Generation one and two differ in various aspects, which we could talk about, but for us, the only option is to use generation two because it can store data in Lakehouse.
Compared to Copy Activity, Dataflow provides many more capabilities, mainly towards data transformation. We would probably get better results if we included the option to write our M code from scratch. But a regular user won’t do that. For that reason, I’m going to stick with no code for this time, follow the example of an average user, and only follow the path I can create with the UI.
The connector for Sharepoint Online sheets is here so that we can use it immediately.
When setting up this connector, we again fill out a simple window asking us for the address, implementation of the connector, and authentication. As part of the implementation, we have two options - 1.0 (null) and 2.0, when each approaches data acquisition in a slightly different way ~ SharePoint.Tables - PowerQuery M. The consensus is that the 2.0 implementation is faster, so I’ll go with that variant. Most users will also say that newer means better, although this may only sometimes be true.
Unlike Copy Activity, Dataflows Gen 2 supports authentication via an organizational account, not just the Service Principal (SP). This additional authentication option can be convenient for many developers who don’t have access to SP.
Dataflows Authentication Options
After connecting to the data, there is a classic time for transformations, setting data types, and expanding associated fields that contain values from associated tables due to Lookup columns.
The big difference in Dataflows gen 1 and 2 is the staging option, which creates child Lakehouses for its purposes… Based on an article from Chris Webb - Fabric Dataflows Gen2: To stage or not to stage?, I have disabled staging to make it more performable.
Staging of Queries
With dataflow, it is often necessary to measure, in addition to the performance of this artifact, the performance of the associated ones. Fortunately, we don’t have to deal with child Stage Lakehouses when staging is turned off. However, since I’m only interested in the workload of the given artifact at the moment, I only looked at its direct effects on capacity. It immediately follows from these that they are higher than in the Copy Activity and very significantly!
Costs of Dataflows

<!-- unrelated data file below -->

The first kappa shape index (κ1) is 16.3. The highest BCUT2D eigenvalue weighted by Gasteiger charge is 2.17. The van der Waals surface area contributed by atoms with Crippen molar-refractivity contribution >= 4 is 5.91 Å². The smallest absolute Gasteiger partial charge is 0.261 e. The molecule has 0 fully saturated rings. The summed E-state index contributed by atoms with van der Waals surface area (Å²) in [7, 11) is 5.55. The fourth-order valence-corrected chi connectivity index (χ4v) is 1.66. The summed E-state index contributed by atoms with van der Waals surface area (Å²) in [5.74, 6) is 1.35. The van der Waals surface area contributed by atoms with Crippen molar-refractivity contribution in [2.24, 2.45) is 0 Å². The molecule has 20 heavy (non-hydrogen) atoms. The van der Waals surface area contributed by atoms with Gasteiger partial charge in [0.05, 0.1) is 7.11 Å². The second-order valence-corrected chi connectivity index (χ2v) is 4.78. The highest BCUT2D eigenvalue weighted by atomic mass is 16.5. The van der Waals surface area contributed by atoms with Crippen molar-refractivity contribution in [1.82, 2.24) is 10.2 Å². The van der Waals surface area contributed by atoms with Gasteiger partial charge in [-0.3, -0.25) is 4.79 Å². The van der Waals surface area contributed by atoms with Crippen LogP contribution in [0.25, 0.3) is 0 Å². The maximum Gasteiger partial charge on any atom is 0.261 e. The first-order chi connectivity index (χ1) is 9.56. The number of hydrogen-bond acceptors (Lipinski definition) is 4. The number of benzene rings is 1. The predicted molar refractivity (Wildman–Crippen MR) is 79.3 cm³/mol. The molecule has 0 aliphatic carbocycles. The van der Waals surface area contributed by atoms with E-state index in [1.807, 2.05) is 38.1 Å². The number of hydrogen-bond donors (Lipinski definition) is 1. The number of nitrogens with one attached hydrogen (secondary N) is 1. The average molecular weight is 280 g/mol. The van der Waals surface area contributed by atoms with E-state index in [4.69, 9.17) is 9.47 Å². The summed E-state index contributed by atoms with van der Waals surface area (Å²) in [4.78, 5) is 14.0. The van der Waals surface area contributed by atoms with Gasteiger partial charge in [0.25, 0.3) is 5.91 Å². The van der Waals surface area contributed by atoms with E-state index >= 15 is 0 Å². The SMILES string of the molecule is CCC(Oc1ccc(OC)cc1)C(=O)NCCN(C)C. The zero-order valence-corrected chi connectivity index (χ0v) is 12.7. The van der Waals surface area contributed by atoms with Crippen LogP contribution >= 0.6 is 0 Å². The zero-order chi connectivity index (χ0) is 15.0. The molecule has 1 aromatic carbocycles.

So there are two options. But what about the third one?
This is where we end with UI. Notebooks are code-oriented unless I consider the Data Wrangler option.
Therefore, the performance will depend on what we want to solve in the code. Anyway, here we have to solve authorization, pagination (because Sharepoint returns data after a maximum of 5000 records), and other aspects.
For context, the data would not be returned directly here either, so the query needs to be expanded to include the previously mentioned $expand and $select.
Costs of Dataflows
For completeness, I mention here what the defined scheme looks like, which is necessary if I want to use it in this way, also with joined tables.
Costs of Notebooks
The used nootebook solves a lot of things, and even so, its performance is very good. It is significantly better than Dataflows but, at the same time, worse than the first variant via Copy Activity.
Which of these options should I use? IT DEPENDS!
If we need to get data from one sheet that contains only its data and not data from associated sheets, then the most straightforward answer is - Copy Activity. If we also need data from the associated sheets, then Notebook, at least for now, until we get support for $expand in Copy Activity. When we don’t have access or the ability to get Service Principal for Sharepoint, then Dataflow is the answer!
|Criteria||Copy Activity||Dataflows gen2||Notebooks|
|CU(s)||2 160||51 127||3 926|
|Lookup Value Support||NOT NOW||YES||YES|
|Require coding skills||NO||NO*||YES|
* But coding it can help you to make it faster.